by Blair Loup

My veins pulse purple and gold, but Oxford, Mississippi, is a surprising enchantress once you see beyond the veil of the SEC.

Arriving in Oxford felt like walking onto a movie set. A picturesque square serves the town on a pulmonary level. By day, locals shop in quaint stores and snag a bite to eat, and by night you can find people of all ages hopping from bar to bar.

The fun doesn’t stop in the Square; you can throw a rock and hit fun times and good eats in Oxford.

There’s plenty of old school historic Oxford to fall in love with, but it’s the vibrant group of new culinary talent that captured my attention.

It’s pretty easy to find what the cool kids are up to in town. Follow the good food and you’ll find your new drinking buddy and partner in crime in an afternoon’s time.

Hang Out at a Hotel

Deviled Eggs at The Coop on the rooftop of  The Graduate Hotel
Deviled Eggs at The Coop on the rooftop of
The Graduate Hotel

If you’re taking a trip to Oxford, I highly recommend staying at The Graduate. This place is a work of art. Designed to reflect the essence of whatever college town it manifests, The Graduate in Oxford is the perfect place to kick off shenanigans. A trip to the top floor lands you at The Coop, a restaurant/bar with a beautiful balcony view of the square, delicious small plates, and a stiff cocktail.

Get Your Lard On

A breakfast skillet, house-cured bacon, bruléed grapefruit and a hot cup of Joe at Big Bad Breakfast
A breakfast skillet, house-cured bacon, bruléed grapefruit and a hot cup of Joe at Big Bad Breakfast

John Currence’s Big Bad Breakfast is a must. After a day in The Grove or a night out on the town, you can’t look me in the eye and tell me you don’t want a hearty Southern breakfast. Bonus points if you grab a “Lard Have Mercy” t-shirt and a slab of their house-made bacon or breakfast sausage on your way out.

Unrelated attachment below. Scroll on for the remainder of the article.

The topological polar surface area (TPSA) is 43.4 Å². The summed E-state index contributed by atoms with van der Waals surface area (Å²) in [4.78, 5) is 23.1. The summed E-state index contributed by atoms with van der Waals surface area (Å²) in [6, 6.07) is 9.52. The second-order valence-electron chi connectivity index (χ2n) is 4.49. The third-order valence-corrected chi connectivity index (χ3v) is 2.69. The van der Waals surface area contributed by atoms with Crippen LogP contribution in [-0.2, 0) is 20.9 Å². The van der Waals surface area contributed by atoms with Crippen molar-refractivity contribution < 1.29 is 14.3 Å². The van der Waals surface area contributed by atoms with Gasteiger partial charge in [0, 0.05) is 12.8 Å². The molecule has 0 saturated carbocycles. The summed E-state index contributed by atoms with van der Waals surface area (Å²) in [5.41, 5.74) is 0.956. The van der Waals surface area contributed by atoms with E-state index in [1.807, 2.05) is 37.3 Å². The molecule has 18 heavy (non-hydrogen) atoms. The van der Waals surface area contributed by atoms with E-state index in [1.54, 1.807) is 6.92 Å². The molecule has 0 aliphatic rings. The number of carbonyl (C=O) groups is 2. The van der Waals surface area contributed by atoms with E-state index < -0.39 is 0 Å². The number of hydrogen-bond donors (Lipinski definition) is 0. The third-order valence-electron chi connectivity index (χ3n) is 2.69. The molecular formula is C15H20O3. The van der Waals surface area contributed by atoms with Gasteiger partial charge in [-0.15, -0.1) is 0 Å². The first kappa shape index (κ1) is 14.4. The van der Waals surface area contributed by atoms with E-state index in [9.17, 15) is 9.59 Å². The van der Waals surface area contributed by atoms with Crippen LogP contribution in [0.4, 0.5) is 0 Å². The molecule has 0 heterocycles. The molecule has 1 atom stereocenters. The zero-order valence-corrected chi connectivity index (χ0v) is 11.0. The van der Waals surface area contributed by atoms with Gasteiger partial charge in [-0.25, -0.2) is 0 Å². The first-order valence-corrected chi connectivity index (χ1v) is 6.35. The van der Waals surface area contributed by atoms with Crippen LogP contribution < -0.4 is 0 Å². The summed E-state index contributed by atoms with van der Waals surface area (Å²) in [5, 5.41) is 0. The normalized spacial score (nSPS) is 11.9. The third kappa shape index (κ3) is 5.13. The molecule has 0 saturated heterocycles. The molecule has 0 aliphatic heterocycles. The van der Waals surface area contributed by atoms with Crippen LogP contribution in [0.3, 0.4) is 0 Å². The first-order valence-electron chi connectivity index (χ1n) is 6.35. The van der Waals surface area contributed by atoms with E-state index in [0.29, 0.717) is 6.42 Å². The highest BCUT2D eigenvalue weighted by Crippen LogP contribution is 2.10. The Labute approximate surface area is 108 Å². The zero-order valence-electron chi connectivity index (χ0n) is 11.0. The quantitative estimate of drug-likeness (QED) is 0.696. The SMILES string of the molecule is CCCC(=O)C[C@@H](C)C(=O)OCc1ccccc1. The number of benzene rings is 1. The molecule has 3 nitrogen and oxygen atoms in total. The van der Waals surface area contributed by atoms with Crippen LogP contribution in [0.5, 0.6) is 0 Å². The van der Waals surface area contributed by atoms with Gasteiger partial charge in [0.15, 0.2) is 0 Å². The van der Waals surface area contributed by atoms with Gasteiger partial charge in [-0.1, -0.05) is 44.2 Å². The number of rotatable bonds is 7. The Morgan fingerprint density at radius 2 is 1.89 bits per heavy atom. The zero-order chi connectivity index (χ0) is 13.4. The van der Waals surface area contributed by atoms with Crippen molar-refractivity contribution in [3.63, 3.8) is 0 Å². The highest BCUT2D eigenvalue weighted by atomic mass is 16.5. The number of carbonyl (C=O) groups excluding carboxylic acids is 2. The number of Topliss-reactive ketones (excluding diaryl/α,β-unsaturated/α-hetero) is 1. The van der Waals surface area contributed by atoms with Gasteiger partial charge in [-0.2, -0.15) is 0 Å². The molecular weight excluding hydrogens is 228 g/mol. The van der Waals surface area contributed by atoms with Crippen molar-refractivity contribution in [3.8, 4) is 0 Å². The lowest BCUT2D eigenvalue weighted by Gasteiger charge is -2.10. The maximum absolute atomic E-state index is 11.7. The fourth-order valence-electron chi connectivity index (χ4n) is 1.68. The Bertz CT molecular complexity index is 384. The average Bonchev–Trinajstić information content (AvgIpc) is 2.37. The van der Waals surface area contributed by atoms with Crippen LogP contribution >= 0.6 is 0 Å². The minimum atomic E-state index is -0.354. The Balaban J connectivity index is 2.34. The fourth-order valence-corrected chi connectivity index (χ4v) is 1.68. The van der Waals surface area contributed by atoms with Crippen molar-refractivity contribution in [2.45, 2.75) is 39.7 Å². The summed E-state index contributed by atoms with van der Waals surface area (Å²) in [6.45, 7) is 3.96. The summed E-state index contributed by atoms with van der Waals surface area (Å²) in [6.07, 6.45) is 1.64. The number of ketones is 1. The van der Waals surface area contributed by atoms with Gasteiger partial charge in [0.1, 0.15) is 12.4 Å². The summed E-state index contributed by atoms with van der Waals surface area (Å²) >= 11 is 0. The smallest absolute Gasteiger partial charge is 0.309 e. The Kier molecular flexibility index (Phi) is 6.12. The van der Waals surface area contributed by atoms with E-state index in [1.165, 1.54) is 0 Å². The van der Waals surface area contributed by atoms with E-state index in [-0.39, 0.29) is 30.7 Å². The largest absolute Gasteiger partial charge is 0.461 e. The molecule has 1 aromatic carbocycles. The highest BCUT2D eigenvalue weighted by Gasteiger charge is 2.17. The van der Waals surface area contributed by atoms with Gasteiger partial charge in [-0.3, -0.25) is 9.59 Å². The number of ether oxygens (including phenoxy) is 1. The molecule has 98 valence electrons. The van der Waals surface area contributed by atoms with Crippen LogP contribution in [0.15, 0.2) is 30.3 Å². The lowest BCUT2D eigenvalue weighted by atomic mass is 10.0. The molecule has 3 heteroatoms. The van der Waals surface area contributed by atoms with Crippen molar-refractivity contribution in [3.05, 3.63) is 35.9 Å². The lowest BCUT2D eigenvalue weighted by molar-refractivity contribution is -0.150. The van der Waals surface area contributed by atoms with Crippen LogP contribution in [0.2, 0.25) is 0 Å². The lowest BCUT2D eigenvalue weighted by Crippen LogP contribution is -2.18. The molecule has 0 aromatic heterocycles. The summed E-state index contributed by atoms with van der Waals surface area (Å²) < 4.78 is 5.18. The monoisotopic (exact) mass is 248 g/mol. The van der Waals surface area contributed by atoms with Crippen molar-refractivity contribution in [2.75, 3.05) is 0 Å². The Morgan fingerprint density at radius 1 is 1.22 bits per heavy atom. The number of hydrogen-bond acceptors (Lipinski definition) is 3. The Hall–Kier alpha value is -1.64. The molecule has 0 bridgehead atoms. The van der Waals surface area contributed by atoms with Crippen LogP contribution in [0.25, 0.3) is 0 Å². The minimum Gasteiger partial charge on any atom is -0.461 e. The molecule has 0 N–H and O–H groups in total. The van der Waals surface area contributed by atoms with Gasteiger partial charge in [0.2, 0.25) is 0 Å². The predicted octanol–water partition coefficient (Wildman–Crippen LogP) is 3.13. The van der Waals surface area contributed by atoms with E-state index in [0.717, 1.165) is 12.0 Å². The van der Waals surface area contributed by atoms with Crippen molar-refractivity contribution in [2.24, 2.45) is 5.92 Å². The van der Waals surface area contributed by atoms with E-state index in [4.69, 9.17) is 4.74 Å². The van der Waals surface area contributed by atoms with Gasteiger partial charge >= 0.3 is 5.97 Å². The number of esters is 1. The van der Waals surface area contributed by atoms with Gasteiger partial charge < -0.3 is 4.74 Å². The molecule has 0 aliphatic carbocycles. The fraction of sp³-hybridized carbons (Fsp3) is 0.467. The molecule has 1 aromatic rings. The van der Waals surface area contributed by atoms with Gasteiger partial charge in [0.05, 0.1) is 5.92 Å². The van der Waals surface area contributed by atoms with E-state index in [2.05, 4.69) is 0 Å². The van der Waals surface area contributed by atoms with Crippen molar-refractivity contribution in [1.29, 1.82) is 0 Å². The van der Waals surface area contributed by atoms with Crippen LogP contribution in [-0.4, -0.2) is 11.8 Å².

Hop in the Second Line

Besh Shrimp at Second Line in Oxford
Besh Shrimp at Second Line in Oxford

Chef Kelly English studied under Louisiana rockstar Chef John Besh and took that talent to Memphis to open Second Line, Oxford is home to the second Second Line, and incredible things are happening there.

If you’re from Louisiana, there’s nothing worse than a New Orleans-style restaurant cranking out terribly executed Louisiana-inspired dishes, but Second Line is doing it right. Chef Meredith Pittman rules the roost in this colorful joint in the square. She runs a tight ship of culinary students fostering their creativity and passion for food.

They’re doing Louisiana staples the right way, utilizing local ingredients for some pretty cool dishes of their own and serving up some tasty cocktails too! When I go back to Oxford, this is my first stop.

Join the Hunt

Steak Frites with Chimichurri, Truffle/Parmesan Frites and Tabasco Aioli
Steak Frites with Chimichurri, Truffle/Parmesan Frites and Tabasco Aioli

Snackbar, another of John Currence’s restaurants located in the same parking lot as Big Bad Breakfast, just a stone’s throw from the Square, boasts a menu that will make you want to wear fur, drink whiskey, own many leather-bound books and smell of rich mahogany.

Chef Vishwesh Bhatt brings surprising flavors to the table that no one else in town is plating up. Additionally, their charcuterie and raw oyster game is so strong.

Everyone in Oxford is your new best friend, and if you follow these steps you’re sure to meet some amazing individuals who will serve up a mean cocktail and feed you right.

Wednesday, January 6, 2016

You Deserve Another Video Break

by Sydney Blanchard

Look, it's Wednesday. We know you're not getting anything done anyway. Instead, watch these cool videos that we had something to do with.

Behold! Below you'll find sexy food shots, Jay scarfing down hot dogs, and Jay plummeting to his (near) death.


Cooking Culture

In which four LCI grads talk about their love of cooking and Baton Rouge

Hot Dog Eating Contest

In which Jay wins a hot dog eating contest

Jay in the Dominican Republic

In which Jay plummets down a steep ravine

The Truck, the Brewer, and the Blogger

In which Jay serves up food for a pop-up event at the Tin Roof Tap Room

Into the Mix

In which Jay eats his way around town with 225 Magazine

Monday, January 4, 2016

Oxford Obsessed: A Classic Look at a Southern Staple

by Sydney Blanchard

Cozy, pastel-painted homes portion themselves out among the tree-lined streets of Oxford, Mississippi. This far north, the flat, coastal state turns hilly, and cars bob up and down the road, lurching at each change in altitude.